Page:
As December closes it's common to see articles and programmes rounding up the experiences of the past 12 months, looking for ways to sum up the events of the year to give future historians an easier job. As we reach the end of 2011, many of these are talking about this as "The Year That Lots Happened".
Informative though that title may be, what may be a better way to sum up the past year would be "2011 - The Year Society Reached New Lows".
When we look back at 2011, what will we really remember? The Royal Wedding and the death of Steve Jobs will certainly stand out as two events that - for very different reasons - brought people together and demonstrated that there is still a spark of decency, community and affection amongst the populous. Other notable deaths - those, for example, of various enemies of the West: Bin Laden, Ghaddafi, Kim Jong Il - prompted less inspiring reactions. Some celebrated, not always in appropriate ways. Some took to their high horses to lecture everyone on why we should still honour and respect the passing of brutal dictators and terrorist plotters who sent thousands to early graves for their own pointless, selfish reasons. And most just made snarky jokes on twitter and facebook and forwarded them on to their friends.
And then we come to those other big stories of the year. Those stories that make you look at society and have to swallow the shame vomit crawling past your tonsils.
Phone hacking and super-injunctions. Two sides of the same filth encrusted penny. On the one hand we condemn the News Of The World and all of Murdochs minions for hacking in to phones, stealing voicemail messages and spreading the shit they find there all over their papers. How dare they go so low as to intrude on peoples private lives just to get a story. On the other we condemn those that take out super-injunctions to prevent anyone reporting on their secret affairs. How dare they try and hide their sordid lives from us.
When a celebrity tries to hide from what they've done and prevent their story being told in the press, we take to twitter in armies and rat them out so everyone knows who they are. When a journalist tries to find these stories using certain methods we force a 138 year old paper to stop printing.
This double standard isn't even the worst part. Look at the source of each of these issues. The stories that are being told or hidden from them. These aren't important. Super-injunctions aren't being used to hide political scandals. Phone hacking isn't being used to unveil paedophile rings. The biggest thing revealed by a failed super-injunction was that Ryan Giggs had sex with some girl from Big Brother. And we're all sitting at our laptops patting ourselves on the backs for being able to beat the system and spread this story around.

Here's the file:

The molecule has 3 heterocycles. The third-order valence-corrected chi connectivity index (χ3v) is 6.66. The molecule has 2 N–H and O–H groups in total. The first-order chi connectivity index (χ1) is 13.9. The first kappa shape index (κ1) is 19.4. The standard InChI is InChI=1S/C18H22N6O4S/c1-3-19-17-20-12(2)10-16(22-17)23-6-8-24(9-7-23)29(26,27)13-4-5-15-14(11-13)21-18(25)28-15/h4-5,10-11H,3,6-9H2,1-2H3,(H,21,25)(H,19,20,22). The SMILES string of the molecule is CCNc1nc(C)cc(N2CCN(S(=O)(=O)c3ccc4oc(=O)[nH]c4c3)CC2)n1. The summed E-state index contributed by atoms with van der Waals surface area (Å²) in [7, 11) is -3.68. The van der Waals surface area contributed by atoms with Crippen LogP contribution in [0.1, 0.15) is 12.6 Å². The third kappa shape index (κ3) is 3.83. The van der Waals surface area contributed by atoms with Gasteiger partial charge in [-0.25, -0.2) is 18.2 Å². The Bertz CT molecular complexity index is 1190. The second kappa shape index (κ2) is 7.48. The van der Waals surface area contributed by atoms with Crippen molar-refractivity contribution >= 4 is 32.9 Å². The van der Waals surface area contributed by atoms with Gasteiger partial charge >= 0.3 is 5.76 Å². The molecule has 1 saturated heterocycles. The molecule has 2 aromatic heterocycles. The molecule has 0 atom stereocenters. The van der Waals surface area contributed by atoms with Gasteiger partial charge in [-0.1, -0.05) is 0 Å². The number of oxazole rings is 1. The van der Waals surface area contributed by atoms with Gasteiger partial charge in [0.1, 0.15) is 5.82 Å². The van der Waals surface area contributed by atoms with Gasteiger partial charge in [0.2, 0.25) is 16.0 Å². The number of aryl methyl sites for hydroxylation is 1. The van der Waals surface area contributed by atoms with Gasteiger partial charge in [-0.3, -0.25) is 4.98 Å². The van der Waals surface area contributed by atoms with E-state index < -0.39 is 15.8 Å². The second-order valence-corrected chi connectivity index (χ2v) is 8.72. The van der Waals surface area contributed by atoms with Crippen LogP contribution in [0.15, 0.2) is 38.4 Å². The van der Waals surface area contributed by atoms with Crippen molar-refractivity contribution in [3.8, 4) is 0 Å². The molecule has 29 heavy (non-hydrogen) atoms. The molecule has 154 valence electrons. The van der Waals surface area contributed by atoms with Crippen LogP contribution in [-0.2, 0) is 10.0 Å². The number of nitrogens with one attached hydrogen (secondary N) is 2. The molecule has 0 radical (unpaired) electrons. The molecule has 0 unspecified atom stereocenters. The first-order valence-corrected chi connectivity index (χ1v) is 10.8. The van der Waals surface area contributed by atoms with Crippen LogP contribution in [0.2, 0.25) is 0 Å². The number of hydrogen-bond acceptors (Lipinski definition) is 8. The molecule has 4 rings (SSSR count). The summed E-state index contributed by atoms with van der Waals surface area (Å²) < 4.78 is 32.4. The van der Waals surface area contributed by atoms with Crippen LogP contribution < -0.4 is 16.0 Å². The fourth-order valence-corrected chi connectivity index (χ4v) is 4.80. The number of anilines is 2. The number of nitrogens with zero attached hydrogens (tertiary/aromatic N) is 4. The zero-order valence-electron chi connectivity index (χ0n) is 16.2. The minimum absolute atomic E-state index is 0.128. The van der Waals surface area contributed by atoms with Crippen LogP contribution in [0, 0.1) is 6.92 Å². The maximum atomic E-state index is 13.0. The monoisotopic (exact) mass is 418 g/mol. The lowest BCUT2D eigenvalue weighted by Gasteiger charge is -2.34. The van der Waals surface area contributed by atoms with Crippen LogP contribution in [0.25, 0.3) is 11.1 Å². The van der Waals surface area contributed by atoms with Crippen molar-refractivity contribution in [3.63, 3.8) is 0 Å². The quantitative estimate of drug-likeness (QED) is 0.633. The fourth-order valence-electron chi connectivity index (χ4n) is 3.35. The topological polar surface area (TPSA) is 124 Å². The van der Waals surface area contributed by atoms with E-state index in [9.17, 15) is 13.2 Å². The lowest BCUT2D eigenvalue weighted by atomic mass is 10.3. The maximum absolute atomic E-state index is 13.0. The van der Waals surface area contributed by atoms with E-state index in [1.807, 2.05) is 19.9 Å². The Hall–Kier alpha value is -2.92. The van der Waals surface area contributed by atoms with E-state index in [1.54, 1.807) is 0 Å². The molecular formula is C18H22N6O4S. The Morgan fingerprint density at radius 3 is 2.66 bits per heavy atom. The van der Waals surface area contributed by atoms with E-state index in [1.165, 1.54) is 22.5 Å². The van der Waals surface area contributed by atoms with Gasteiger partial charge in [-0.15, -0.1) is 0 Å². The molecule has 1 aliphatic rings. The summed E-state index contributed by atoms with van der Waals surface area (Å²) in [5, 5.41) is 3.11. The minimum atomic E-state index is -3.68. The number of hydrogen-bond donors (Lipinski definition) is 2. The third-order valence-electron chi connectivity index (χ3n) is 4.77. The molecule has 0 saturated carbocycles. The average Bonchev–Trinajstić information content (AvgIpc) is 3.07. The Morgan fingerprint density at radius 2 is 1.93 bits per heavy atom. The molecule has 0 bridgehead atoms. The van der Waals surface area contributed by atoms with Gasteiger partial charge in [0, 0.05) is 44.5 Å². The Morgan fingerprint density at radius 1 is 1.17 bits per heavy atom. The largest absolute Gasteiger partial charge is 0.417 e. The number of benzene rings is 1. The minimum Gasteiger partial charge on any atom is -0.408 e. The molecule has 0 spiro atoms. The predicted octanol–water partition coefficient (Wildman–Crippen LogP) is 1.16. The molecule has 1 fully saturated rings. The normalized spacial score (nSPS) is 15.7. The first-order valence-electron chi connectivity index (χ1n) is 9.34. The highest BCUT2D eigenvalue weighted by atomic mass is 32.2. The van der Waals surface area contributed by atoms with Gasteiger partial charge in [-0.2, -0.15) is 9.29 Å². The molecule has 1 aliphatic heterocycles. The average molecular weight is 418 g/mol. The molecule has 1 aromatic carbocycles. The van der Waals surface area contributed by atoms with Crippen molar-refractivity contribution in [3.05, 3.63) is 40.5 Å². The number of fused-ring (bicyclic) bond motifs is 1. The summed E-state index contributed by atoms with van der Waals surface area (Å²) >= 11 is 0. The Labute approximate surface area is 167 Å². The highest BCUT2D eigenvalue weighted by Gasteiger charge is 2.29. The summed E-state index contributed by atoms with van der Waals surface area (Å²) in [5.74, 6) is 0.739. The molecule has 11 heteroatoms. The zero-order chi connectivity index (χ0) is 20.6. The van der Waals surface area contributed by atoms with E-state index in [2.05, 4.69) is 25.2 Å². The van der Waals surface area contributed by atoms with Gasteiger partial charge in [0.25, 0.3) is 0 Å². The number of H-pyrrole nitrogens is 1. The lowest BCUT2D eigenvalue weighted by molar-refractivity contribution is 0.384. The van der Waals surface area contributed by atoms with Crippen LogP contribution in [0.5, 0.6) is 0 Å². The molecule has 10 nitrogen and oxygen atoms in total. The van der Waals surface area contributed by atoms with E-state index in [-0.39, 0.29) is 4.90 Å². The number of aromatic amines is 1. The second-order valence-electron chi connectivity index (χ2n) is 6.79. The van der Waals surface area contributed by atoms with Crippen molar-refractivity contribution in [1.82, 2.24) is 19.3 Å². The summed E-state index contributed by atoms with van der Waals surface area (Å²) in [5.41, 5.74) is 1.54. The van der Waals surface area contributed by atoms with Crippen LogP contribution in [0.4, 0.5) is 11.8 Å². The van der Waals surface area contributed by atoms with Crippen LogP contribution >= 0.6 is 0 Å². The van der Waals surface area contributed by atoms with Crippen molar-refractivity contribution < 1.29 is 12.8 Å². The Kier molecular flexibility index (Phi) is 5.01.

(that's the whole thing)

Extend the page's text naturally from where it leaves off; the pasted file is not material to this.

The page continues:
We completely missed the point. The story there shouldn't have been "Ryan Giggs had an affair and then tried to hide it from the public". It should have been "Ryan Giggs had an affair and then FELT THAT HE HAD TO TRY AND HIDE IT FROM THE PUBLIC because apparently we've decided as a society that who a footballer's fucking is something that we should all care about". And with the year being taken up by stories of these super-injunctions and phone hacking enquiries, it never seems to occur to us that maybe if we just grew the hell up and stopped thinking that this is the sort of inane, unimportant bullshit that we should focus on, neither of these things will be an issue. We forget that the people writing these stories aren't the evil ones, forcing us to pay attention to this crap - they work for us. We tell them we want stories of celebrities behaving badly and they oblige. This, right now, is the point where we should realise that we've gone too far and we seriously need to reassess the kind of stories we want.
But that's not happening. We're just going to keep finding new ways to get around injunctions, and force journalists to find new ways of spying on people just so we can find out who one of the droopy mouthed morons from Geordie Shore is banging behind the scenes.
And then we come to the final big story of the year which is, of course, the riots across the country. A time when, for seemingly no reason at all, great tribes of twats adopted a "Monkey See, Monkey Do" attitude across the country and looted, burned and trashed various city centres - proving themselves to be the stupidest, most awful piles of scum on the planet. The end of the summer was then spent trying to decifer just how this had happened, and what the point of it was. Were the riots politically motivated? Was it to make a socio-economic point? Was it out of necessity?
As it turned out, people were rioting because they were morons. The very worst of humanity rose up and rioted purely because someone had failed to realise that they should have been drowned at birth.
So that's 2011. We finally went too far with our addiction to idiotic celebrity gossip - and then continued. We recognised the behaviours of the worst of our journalists - and learned nothing from it. And we were terrorised by our own people - and were unable to catch them all, lock them up in the Jeremy Kyle studios and set the place on fire. We then sat back and allowed our television channels to fill up with nonsensical, intellectually offensive "scripted reality" shows, let the charts fill up with previously pleasant songs remixed in to garbled, robotic messes of sound and tweeted racist jokes about dead leaders.
2011 is the year that brought out the very worst in society, and all signs show that we're not planning on making ourselves any better in 2012.